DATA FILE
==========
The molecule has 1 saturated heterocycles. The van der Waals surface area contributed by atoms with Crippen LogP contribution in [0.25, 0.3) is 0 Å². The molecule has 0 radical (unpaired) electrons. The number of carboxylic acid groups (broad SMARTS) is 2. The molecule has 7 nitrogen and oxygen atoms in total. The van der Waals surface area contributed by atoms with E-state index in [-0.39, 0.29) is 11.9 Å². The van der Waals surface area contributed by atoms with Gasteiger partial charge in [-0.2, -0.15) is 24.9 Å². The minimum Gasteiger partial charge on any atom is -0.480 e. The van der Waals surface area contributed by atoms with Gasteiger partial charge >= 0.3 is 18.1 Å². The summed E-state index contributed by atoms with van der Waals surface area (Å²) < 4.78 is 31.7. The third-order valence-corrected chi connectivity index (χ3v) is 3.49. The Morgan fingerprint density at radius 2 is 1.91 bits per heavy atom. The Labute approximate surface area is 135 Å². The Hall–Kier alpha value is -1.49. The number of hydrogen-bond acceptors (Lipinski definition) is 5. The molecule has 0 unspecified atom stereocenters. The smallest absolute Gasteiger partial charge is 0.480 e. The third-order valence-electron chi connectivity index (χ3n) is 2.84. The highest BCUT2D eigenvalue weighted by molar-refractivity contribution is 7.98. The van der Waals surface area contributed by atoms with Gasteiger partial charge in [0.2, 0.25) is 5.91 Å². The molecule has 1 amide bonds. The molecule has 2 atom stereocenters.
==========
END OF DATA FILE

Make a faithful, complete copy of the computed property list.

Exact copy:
The molecule has 1 saturated heterocycles. The van der Waals surface area contributed by atoms with Crippen LogP contribution in [0.25, 0.3) is 0 Å². The molecule has 0 radical (unpaired) electrons. The number of carboxylic acid groups (broad SMARTS) is 2. The molecule has 7 nitrogen and oxygen atoms in total. The van der Waals surface area contributed by atoms with E-state index in [-0.39, 0.29) is 11.9 Å². The van der Waals surface area contributed by atoms with Gasteiger partial charge in [-0.2, -0.15) is 24.9 Å². The minimum Gasteiger partial charge on any atom is -0.480 e. The van der Waals surface area contributed by atoms with Gasteiger partial charge >= 0.3 is 18.1 Å². The summed E-state index contributed by atoms with van der Waals surface area (Å²) < 4.78 is 31.7. The third-order valence-corrected chi connectivity index (χ3v) is 3.49. The Morgan fingerprint density at radius 2 is 1.91 bits per heavy atom. The Labute approximate surface area is 135 Å². The Hall–Kier alpha value is -1.49. The number of hydrogen-bond acceptors (Lipinski definition) is 5. The molecule has 0 unspecified atom stereocenters. The smallest absolute Gasteiger partial charge is 0.480 e. The third-order valence-electron chi connectivity index (χ3n) is 2.84. The highest BCUT2D eigenvalue weighted by molar-refractivity contribution is 7.98. The van der Waals surface area contributed by atoms with Gasteiger partial charge in [0.2, 0.25) is 5.91 Å². The molecule has 1 amide bonds. The molecule has 2 atom stereocenters.